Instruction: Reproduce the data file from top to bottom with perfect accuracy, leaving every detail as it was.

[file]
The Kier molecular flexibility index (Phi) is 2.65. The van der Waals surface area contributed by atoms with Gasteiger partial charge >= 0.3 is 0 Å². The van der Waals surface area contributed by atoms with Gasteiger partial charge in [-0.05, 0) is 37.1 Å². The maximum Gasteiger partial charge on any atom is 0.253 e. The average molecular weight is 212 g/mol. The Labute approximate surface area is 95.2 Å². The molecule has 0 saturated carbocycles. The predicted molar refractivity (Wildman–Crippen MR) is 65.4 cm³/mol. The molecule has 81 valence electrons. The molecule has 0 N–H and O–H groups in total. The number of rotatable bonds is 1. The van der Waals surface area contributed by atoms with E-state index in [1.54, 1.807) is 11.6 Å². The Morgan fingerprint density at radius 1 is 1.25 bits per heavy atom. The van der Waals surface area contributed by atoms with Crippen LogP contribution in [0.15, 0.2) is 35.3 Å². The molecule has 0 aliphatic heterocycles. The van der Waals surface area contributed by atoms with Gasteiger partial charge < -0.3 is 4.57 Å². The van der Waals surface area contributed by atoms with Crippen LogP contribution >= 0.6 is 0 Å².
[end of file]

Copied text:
The Kier molecular flexibility index (Phi) is 2.65. The van der Waals surface area contributed by atoms with Gasteiger partial charge >= 0.3 is 0 Å². The van der Waals surface area contributed by atoms with Gasteiger partial charge in [-0.05, 0) is 37.1 Å². The maximum Gasteiger partial charge on any atom is 0.253 e. The average molecular weight is 212 g/mol. The Labute approximate surface area is 95.2 Å². The molecule has 0 saturated carbocycles. The predicted molar refractivity (Wildman–Crippen MR) is 65.4 cm³/mol. The molecule has 81 valence electrons. The molecule has 0 N–H and O–H groups in total. The number of rotatable bonds is 1. The van der Waals surface area contributed by atoms with E-state index in [1.54, 1.807) is 11.6 Å². The Morgan fingerprint density at radius 1 is 1.25 bits per heavy atom. The van der Waals surface area contributed by atoms with Crippen LogP contribution in [0.15, 0.2) is 35.3 Å². The molecule has 0 aliphatic heterocycles. The van der Waals surface area contributed by atoms with Gasteiger partial charge < -0.3 is 4.57 Å². The van der Waals surface area contributed by atoms with Crippen LogP contribution >= 0.6 is 0 Å².